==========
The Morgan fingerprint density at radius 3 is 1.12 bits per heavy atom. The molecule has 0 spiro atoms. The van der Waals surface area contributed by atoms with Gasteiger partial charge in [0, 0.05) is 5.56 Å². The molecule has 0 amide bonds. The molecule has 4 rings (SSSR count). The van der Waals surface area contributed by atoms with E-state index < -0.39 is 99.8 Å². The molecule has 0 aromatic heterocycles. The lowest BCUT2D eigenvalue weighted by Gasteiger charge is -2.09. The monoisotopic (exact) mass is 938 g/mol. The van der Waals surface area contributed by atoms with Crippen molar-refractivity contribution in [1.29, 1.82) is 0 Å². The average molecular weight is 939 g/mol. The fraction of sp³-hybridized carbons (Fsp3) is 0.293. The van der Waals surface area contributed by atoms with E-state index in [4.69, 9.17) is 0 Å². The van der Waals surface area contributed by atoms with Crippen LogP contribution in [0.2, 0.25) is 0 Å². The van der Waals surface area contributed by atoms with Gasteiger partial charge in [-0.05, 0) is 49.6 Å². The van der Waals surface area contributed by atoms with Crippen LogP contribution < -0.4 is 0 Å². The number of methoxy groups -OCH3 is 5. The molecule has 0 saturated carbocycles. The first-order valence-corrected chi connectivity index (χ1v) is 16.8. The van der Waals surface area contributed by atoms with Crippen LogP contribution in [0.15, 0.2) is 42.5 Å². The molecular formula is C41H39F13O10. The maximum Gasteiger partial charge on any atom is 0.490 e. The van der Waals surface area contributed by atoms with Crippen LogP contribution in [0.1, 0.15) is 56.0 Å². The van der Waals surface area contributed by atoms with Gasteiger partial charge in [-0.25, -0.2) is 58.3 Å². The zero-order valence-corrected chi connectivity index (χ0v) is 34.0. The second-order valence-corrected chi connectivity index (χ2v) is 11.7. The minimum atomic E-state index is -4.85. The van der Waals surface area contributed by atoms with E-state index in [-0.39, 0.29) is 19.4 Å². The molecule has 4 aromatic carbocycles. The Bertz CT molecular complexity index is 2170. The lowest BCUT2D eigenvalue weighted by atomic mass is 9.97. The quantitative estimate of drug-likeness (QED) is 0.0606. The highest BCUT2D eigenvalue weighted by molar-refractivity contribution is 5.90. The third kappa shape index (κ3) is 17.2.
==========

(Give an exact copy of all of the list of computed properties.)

The Morgan fingerprint density at radius 3 is 1.12 bits per heavy atom. The molecule has 0 spiro atoms. The van der Waals surface area contributed by atoms with Gasteiger partial charge in [0, 0.05) is 5.56 Å². The molecule has 0 amide bonds. The molecule has 4 rings (SSSR count). The van der Waals surface area contributed by atoms with E-state index < -0.39 is 99.8 Å². The molecule has 0 aromatic heterocycles. The lowest BCUT2D eigenvalue weighted by Gasteiger charge is -2.09. The monoisotopic (exact) mass is 938 g/mol. The van der Waals surface area contributed by atoms with Crippen molar-refractivity contribution in [1.29, 1.82) is 0 Å². The average molecular weight is 939 g/mol. The fraction of sp³-hybridized carbons (Fsp3) is 0.293. The van der Waals surface area contributed by atoms with E-state index in [4.69, 9.17) is 0 Å². The van der Waals surface area contributed by atoms with Crippen LogP contribution in [0.2, 0.25) is 0 Å². The van der Waals surface area contributed by atoms with Gasteiger partial charge in [-0.05, 0) is 49.6 Å². The van der Waals surface area contributed by atoms with Crippen LogP contribution < -0.4 is 0 Å². The number of methoxy groups -OCH3 is 5. The molecule has 0 saturated carbocycles. The first-order valence-corrected chi connectivity index (χ1v) is 16.8. The van der Waals surface area contributed by atoms with Crippen LogP contribution in [0.15, 0.2) is 42.5 Å². The molecular formula is C41H39F13O10. The maximum Gasteiger partial charge on any atom is 0.490 e. The van der Waals surface area contributed by atoms with Crippen LogP contribution in [0.1, 0.15) is 56.0 Å². The van der Waals surface area contributed by atoms with Gasteiger partial charge in [-0.25, -0.2) is 58.3 Å². The zero-order valence-corrected chi connectivity index (χ0v) is 34.0. The second-order valence-corrected chi connectivity index (χ2v) is 11.7. The minimum atomic E-state index is -4.85. The van der Waals surface area contributed by atoms with E-state index in [-0.39, 0.29) is 19.4 Å². The molecule has 4 aromatic carbocycles. The Bertz CT molecular complexity index is 2170. The lowest BCUT2D eigenvalue weighted by atomic mass is 9.97. The quantitative estimate of drug-likeness (QED) is 0.0606. The highest BCUT2D eigenvalue weighted by molar-refractivity contribution is 5.90. The third kappa shape index (κ3) is 17.2.